If you’re one of the few people who actually keep an eye on my blog, you might have noticed that I’ve stayed quiet for a long long time. There were some technical articles here and there, but last time anything of substance was written was around three years ago. A lot happened in three years, although many things seem to have remain unchanged.

I’ve been quiet not only on my blog, but also on my social media as well. If you know me and follow me on Twitter or Facebook, you might also notice that I’m just as quiet over there as I am here. I didn’t have a really clear idea of why I ceased voicing my thoughts on the internet (or anywhere at all, really), but I’ve been vaguely thinking about it. I think I have been silent because of a kind of meaninglessness that I felt but didn’t see.

What do people do on social media? Sure, you’d post things; but who are the people that might read your stuff? Friends from before — their lives diverged far away from yours, and they have little in common with you; they’d be polite even if they still kindly greet you when you meet again, online or otherwise.
One-time friends — people you’ve met somewhere, somehow, at sometime, whom there is a very real possibility you will not ever meet again; to them, are you not but a stranger? Family — heavens forbid you even add them on your media; why would you want them to read your writings anyway? All they are able to do are to over-react, to have the illusion that they understand, or to hold no real regard to anything other than their own comfort.

What about all the strangers? Well, they’re not doing too well either. If they hold an opinion you agree with, well what good do you achieve by echoing with them? If they hold an opinion you disagree with, given the general state of affairs of the discourse (or the lack thereof) in this day and age, they are more likely to attack you, shut you down, call names, rather than produce any meaningful insight that could teach anyone anything new. It doesn’t matter who’s acting in goodwill or not; goodwill is almost irrelevant. People often have goodwill and don’t intend to do harm, yet the impatient words and brief disagreements between strangers online are likely to result in conflicts that do not bring any wisdom, no matter what good intentions any of the participants held when they started their part of the conversation.

On the technical side, it seems that more and more of the large companies are picking up the bad practice of tracking us, analysing us, and selling us as ad targets. It would’ve been a tolerable trade if there were actually some kind of benefit to be gained from posting things into the public space.

Sometimes I’d have the feeling that the online space is a bit more removed from reality; consequences aren’t as direct and immediate. Here, it’s as though I could say out loud things in my mind without as much repercussions as I would likely have got if I were to speak in public in person. However, this idea is merely wishful thinking. Shall I associate my online speech with my in-real-life identity, in which case back would come the repercussions? Or should I create some sort of anonymous account, which I am careful not to let any clues link to my real-life identity, and in which I truly freely speak my mind, but really achieves nothing new when compared to merely writing into a private diary or shouting into the empty void. Sure, unknown strangers may give their replies, but their opinions truly mean nothing, and doesn’t even deserve attention.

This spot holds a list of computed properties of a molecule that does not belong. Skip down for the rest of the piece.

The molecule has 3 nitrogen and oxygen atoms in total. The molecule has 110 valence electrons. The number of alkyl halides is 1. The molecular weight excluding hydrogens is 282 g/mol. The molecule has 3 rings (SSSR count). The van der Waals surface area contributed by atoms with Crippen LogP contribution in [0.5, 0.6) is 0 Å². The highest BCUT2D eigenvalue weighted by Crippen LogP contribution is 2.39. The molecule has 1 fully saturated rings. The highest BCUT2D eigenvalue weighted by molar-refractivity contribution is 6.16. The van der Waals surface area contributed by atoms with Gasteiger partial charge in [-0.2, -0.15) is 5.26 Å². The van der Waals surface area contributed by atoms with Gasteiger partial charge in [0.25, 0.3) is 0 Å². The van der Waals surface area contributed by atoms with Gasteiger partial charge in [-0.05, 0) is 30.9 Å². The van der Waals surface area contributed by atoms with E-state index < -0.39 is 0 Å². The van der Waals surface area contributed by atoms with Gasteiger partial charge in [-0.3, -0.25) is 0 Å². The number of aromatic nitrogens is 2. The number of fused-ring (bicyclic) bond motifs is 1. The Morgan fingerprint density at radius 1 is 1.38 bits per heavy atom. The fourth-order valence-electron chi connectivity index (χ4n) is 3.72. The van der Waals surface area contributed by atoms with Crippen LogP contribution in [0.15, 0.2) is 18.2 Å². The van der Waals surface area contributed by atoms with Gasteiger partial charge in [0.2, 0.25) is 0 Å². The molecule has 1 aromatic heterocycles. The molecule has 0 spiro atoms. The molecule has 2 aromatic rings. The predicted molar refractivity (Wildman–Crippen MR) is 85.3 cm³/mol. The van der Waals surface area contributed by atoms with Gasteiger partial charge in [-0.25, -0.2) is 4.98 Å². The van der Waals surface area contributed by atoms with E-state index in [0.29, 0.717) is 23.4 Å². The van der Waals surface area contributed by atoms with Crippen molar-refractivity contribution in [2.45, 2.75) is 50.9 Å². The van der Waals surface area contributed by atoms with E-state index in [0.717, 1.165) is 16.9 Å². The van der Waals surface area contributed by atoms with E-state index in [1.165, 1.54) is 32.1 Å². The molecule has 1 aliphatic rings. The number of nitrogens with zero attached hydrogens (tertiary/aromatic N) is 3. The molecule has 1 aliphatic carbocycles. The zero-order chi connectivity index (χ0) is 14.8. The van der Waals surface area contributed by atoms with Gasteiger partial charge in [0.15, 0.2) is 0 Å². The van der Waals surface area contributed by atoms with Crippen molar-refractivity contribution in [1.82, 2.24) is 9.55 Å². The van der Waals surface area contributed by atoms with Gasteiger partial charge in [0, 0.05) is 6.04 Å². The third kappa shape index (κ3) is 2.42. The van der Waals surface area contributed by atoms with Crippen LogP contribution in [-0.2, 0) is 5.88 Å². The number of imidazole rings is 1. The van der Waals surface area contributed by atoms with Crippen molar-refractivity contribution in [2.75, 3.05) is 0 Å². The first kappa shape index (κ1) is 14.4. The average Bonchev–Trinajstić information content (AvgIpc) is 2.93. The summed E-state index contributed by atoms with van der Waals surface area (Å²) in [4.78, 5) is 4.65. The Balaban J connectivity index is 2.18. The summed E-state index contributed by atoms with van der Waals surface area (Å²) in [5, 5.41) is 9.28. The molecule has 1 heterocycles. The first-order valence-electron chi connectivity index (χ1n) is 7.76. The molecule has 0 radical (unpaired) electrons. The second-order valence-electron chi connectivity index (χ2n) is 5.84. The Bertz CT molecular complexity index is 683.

What is worse, is that I have a hunch, that ideas really worth exploring are often deeply disturbing and very triggering. I feel a bit nervous from the mere fact that I’m writing that, but people’s reactions to unfamiliar, unusual ideas are deeply disappointing. People can, and will, find politics, identity, insult, and anger in just about any topic; it doesn’t matter whether you’re on the “left” or “right”, I’m pretty sure some of my thoughts would piss you off either way. Notice that your reactions to my thoughts are the same no matter if I voice them online or in person, under my own name or anonymously. There is no escape, and the internet, the social media does not help. If it’s basically never an expectation that I would get an informative, rational argument — even, I almost beg you for a sophisticated rebuttal — and all I would realistically get is judgement, angry shouts, or mindlessly-agreeing echo chambers — what motivation do I still have towards saying what is in my mind?

Those who are really your friends would be in contact regardless of whether you’re on social media or not, regardless of what you say on it if you’re there. However significant or not the role they play in your life is, social media doesn’t really make a difference. So now if you think about what there is in the rest of social media, it’s really just a pile of peole with whom you really have no real connection. Whether you post, what you post, really doesn’t matter, even if people are agreeing or disagreeing with your opinions.

The initial idea of social media was to make more connections between people, yet as it stands, despite the lot of noise that is time-waster videos or trivia news, and despite the (really not-so-) occassional travel photos of that person you met on that one day somewhere, it really doesn’t make much difference if you post things or not. You have no connections with people. Well, technically you have those connections that you would’ve had anyway even if you weren’t on any social media, but since where was thay any business of social media? If you have been feeling alone, alone you shall continue to feel, as you watch people’s posts follow by.

The illusion of social media was that it somehow gave you something, brought you closer with someone, when in reality, what could it do? Better to look elsewhere for whatever you seek but did not find.